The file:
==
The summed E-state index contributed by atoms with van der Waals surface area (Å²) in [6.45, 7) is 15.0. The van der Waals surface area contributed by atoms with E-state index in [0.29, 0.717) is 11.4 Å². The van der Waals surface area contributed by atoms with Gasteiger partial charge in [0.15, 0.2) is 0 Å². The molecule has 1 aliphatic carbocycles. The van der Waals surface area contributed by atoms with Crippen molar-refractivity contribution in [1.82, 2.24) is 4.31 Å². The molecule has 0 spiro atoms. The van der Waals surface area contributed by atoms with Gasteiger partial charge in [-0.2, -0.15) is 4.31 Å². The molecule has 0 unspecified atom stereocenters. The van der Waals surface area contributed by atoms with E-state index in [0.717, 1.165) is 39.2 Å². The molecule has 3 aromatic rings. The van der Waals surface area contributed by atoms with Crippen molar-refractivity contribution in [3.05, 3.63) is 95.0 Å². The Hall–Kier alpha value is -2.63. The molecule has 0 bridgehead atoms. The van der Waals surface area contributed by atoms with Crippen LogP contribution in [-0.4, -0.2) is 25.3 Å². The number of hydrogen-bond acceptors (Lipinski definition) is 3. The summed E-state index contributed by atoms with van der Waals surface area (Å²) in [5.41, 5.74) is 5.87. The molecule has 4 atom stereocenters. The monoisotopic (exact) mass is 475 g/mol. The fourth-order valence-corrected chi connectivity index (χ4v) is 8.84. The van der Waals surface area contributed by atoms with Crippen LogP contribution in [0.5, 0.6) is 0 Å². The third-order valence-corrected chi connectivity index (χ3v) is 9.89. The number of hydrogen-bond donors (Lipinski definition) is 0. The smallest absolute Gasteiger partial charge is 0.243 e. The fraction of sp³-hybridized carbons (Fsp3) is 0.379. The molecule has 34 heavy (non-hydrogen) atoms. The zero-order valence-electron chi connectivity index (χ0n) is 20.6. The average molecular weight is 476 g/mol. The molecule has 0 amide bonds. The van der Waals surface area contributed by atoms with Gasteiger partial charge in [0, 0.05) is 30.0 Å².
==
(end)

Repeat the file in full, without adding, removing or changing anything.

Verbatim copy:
The summed E-state index contributed by atoms with van der Waals surface area (Å²) in [6.45, 7) is 15.0. The van der Waals surface area contributed by atoms with E-state index in [0.29, 0.717) is 11.4 Å². The van der Waals surface area contributed by atoms with Gasteiger partial charge in [0.15, 0.2) is 0 Å². The molecule has 1 aliphatic carbocycles. The van der Waals surface area contributed by atoms with Crippen molar-refractivity contribution in [1.82, 2.24) is 4.31 Å². The molecule has 0 spiro atoms. The van der Waals surface area contributed by atoms with Gasteiger partial charge in [-0.2, -0.15) is 4.31 Å². The molecule has 0 unspecified atom stereocenters. The van der Waals surface area contributed by atoms with E-state index in [0.717, 1.165) is 39.2 Å². The molecule has 3 aromatic rings. The van der Waals surface area contributed by atoms with Crippen molar-refractivity contribution in [3.05, 3.63) is 95.0 Å². The Hall–Kier alpha value is -2.63. The molecule has 0 bridgehead atoms. The van der Waals surface area contributed by atoms with Crippen LogP contribution in [-0.4, -0.2) is 25.3 Å². The number of hydrogen-bond acceptors (Lipinski definition) is 3. The summed E-state index contributed by atoms with van der Waals surface area (Å²) in [5.41, 5.74) is 5.87. The molecule has 4 atom stereocenters. The monoisotopic (exact) mass is 475 g/mol. The fourth-order valence-corrected chi connectivity index (χ4v) is 8.84. The van der Waals surface area contributed by atoms with Crippen LogP contribution in [0.5, 0.6) is 0 Å². The third-order valence-corrected chi connectivity index (χ3v) is 9.89. The number of hydrogen-bond donors (Lipinski definition) is 0. The smallest absolute Gasteiger partial charge is 0.243 e. The fraction of sp³-hybridized carbons (Fsp3) is 0.379. The molecule has 34 heavy (non-hydrogen) atoms. The zero-order valence-electron chi connectivity index (χ0n) is 20.6. The average molecular weight is 476 g/mol. The molecule has 0 amide bonds. The van der Waals surface area contributed by atoms with Gasteiger partial charge in [0, 0.05) is 30.0 Å².